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Literary Precedents for The Adventure of the Speckled Band

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Literary Precedents

Conan Doyle was well read in the field of mysteries and drew on many sources for his own well-wrought stories. The most important precedents for the Holmes adventures were the tales of "ratiocination" of Edgar Allan Poe and the novels of Wilkie Collins. Poe's tales feature the great detective Auguste Dupin, a Frenchman who uses his intellect to solve bewildering crimes. As in the Holmes stories, someone brings Dupin a mystery; then Dupin sifts through the clues and devises a plan to unmask the villain.

Conan Doyle's stories follow this pattern, even making Holmes analytical and arrogant like Dupin.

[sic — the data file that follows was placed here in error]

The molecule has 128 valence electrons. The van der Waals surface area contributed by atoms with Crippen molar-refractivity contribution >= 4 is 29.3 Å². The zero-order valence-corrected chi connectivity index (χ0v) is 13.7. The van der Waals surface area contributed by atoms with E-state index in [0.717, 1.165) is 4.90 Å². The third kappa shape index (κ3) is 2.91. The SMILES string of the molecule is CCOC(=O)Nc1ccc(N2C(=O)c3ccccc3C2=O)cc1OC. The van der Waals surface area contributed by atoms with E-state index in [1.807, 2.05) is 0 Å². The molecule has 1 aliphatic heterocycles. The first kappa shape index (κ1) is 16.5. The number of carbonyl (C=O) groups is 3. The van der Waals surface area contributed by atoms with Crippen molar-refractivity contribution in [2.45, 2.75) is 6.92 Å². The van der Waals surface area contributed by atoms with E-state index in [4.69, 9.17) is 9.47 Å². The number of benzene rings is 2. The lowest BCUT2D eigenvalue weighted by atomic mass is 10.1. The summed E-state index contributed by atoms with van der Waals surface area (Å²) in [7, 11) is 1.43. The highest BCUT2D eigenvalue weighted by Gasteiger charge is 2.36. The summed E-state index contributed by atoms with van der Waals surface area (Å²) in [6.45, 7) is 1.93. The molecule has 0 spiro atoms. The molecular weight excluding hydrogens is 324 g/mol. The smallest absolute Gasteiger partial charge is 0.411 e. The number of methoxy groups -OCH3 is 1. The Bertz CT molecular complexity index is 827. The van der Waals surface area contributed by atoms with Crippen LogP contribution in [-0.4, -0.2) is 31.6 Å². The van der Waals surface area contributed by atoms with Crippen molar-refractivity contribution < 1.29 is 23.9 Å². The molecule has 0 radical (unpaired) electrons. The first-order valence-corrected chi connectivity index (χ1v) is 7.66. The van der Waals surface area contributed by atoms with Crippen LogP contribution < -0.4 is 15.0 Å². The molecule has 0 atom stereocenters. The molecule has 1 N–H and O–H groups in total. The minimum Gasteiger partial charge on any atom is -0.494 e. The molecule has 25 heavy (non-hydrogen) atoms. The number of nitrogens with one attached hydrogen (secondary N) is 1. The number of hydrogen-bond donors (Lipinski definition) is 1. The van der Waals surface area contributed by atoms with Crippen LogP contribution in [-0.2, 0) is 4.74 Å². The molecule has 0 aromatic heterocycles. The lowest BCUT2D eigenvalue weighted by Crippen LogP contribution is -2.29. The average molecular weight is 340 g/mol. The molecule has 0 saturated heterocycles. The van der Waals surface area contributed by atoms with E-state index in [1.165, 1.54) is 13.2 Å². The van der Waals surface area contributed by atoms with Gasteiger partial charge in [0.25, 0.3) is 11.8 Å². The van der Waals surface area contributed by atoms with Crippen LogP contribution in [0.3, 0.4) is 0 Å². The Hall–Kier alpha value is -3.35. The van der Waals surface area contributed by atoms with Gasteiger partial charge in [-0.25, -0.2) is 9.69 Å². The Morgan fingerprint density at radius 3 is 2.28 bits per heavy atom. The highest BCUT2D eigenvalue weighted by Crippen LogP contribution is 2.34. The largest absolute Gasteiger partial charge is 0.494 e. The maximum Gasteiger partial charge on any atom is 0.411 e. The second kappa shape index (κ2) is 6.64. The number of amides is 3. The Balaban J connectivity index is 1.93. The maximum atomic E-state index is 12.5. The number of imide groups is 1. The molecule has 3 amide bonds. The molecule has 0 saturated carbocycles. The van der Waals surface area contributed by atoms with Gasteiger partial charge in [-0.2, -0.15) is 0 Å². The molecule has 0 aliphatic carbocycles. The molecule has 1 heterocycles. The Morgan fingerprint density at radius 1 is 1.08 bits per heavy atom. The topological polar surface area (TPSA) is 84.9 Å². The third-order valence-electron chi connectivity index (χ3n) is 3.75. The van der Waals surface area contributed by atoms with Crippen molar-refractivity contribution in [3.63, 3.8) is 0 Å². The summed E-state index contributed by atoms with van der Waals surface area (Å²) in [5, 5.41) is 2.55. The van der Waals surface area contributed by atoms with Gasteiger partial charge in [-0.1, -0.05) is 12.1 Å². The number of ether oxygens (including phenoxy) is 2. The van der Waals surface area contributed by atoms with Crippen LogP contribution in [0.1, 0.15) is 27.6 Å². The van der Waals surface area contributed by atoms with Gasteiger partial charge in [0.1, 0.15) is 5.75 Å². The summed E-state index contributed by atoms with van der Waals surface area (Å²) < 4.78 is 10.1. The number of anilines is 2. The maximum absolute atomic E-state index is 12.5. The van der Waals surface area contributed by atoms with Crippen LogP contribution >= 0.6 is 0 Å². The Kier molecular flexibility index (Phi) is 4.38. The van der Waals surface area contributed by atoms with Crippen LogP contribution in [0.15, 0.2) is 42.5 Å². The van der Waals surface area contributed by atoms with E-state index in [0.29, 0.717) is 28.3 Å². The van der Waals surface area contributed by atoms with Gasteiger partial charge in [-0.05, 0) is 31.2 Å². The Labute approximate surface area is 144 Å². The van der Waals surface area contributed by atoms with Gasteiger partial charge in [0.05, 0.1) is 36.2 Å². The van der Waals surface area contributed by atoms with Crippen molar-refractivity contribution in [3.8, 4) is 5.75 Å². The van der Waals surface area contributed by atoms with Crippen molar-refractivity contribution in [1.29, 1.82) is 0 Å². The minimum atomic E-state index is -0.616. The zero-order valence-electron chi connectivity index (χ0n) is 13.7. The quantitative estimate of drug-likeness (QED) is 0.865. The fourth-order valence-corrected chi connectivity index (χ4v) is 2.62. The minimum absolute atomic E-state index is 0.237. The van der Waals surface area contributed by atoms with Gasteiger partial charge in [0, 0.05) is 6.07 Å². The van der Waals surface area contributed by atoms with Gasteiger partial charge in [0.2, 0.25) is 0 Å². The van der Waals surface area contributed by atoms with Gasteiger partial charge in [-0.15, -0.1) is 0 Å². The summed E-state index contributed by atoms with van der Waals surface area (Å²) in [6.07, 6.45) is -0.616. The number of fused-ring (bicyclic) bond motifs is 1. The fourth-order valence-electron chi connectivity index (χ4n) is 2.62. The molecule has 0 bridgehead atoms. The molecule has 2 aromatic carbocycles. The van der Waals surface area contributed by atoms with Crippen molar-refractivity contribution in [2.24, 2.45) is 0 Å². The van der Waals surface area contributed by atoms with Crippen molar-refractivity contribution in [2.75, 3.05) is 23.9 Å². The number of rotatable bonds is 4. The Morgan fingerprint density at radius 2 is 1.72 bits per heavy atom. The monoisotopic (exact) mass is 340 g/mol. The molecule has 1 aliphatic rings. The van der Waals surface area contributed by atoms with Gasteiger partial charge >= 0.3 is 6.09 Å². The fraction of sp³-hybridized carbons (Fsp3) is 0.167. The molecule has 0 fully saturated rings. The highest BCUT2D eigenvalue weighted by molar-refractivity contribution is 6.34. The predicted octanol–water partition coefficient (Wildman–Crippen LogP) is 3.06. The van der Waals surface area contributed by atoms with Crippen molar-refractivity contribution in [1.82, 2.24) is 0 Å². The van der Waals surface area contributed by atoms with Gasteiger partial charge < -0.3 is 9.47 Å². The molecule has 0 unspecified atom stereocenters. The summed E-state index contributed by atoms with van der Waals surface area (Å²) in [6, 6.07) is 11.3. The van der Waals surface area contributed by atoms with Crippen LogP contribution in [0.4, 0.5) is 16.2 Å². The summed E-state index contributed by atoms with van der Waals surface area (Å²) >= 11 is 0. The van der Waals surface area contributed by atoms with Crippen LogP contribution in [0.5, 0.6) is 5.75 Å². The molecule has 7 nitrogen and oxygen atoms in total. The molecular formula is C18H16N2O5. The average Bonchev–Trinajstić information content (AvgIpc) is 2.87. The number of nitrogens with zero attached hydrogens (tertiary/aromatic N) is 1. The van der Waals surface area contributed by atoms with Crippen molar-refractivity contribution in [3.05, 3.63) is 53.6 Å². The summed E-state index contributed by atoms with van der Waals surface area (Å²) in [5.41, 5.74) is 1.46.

In his two best novels, The Woman in White (1859) and The Moonstone (1868), Collins tells the stories through the letters and diaries of the characters.

This technique creates a tone of immediacy, as if the reader were seeing the narrative unfold moment by moment.

In addition, the mystery is enhanced...

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This section contains 316 words
(approx. 2 pages at 300 words per page)
Purchase our The Adventure of the Speckled Band Study Guide
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The Adventure of the Speckled Band from BookRags and Gale's For Students Series. ©2005-2006 Thomson Gale, a part of the Thomson Corporation. All rights reserved.
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